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Letting the Mind Wander

Letting the Mind Wander

When practicing photography it isn’t always easy to compose and capture great images that are uniquely yours. Of course you will need good light and interesting subjects, but this isn’t the whole story.

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Learning from Bad Photography

Learning from Bad Photography

It is important to fail. We all have taken bad images before. Everybody has done something cringe-worthy in their processing one time or another. Nobody has a perfect portfolio of images that they love from years prior.

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Why I try not to crop.

Why I try not to crop.

There are are several good reasons to avoid cropping in on images. While it may be acceptable and a valuable part of photography for some (namely wildlife shooters). I do the best I can to get the image just right in camera when shooting my landscapes.

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How to take care of Fine Art.

How to take care of Fine Art.

It is exciting to buy and display new art! Having something you love the look of and connect with is wonderful and you are going to want to protect that. For this reason, I wanted to talk a bit about how to keep your fine art prints protected from fading, damage, and overall preservation.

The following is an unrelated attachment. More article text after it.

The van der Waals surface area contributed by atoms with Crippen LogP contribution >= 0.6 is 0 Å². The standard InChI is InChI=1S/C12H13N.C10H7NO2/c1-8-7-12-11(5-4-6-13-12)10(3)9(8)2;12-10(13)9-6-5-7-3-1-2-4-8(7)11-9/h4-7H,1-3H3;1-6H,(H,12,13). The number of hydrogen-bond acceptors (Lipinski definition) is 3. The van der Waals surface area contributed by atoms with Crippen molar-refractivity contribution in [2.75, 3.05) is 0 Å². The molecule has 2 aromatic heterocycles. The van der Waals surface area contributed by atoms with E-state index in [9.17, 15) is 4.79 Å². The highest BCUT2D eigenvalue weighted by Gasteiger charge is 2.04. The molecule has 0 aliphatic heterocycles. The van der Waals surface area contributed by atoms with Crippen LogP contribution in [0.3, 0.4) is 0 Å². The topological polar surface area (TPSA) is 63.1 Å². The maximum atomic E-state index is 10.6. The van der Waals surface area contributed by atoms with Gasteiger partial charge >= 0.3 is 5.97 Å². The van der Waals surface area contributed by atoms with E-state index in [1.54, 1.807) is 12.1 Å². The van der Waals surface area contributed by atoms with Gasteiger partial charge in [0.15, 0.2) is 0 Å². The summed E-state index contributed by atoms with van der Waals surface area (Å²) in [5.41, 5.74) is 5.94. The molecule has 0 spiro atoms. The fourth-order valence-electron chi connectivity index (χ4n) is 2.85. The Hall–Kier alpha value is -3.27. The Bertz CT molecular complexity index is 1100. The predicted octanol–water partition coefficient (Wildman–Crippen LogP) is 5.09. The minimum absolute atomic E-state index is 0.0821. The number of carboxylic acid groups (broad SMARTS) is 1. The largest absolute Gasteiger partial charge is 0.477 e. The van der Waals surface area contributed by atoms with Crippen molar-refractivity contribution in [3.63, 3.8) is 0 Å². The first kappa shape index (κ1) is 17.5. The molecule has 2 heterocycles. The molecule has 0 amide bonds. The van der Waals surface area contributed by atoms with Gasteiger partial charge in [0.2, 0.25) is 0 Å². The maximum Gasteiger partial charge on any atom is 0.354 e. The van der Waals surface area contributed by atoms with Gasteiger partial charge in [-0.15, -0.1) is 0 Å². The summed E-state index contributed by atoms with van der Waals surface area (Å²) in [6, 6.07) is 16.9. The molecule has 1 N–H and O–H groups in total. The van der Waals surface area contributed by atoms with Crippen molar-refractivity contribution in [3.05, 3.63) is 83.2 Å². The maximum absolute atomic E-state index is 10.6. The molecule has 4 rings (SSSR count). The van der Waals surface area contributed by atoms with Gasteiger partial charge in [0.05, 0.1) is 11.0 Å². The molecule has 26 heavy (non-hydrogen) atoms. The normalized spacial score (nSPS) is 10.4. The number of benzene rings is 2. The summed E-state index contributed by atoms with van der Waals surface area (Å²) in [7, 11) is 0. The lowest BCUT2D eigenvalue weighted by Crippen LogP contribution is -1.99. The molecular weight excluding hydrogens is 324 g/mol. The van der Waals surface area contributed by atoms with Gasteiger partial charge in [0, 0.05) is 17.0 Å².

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Composing Waterfall Images

Composing Waterfall Images

Shooting Waterfall Photos is not something easy to do in a consistently compelling way. Having been able to live in the PNW for a little while I have compiled a list of tips for success and when/where to use them around these majestic pieces in nature! Along the way are some examples of what I consider to be my best waterfall works as examples.

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Focus Stacking for Sharpness - 10 Tips for Success

 Focus Stacking for Sharpness - 10 Tips for Success

Focus stacking is an intermediate technique used in the field and in post to capture landscape images with incredible sharpness that you could not attain in a single image. It is typically used to create maximum sharpness when shooting with wide-angle lenses extremely close to the subject in the foreground. Sometimes within a couple inches from the bottom of the frame, even the smallest apertures would not physically be able to capture sharp images from front to back.

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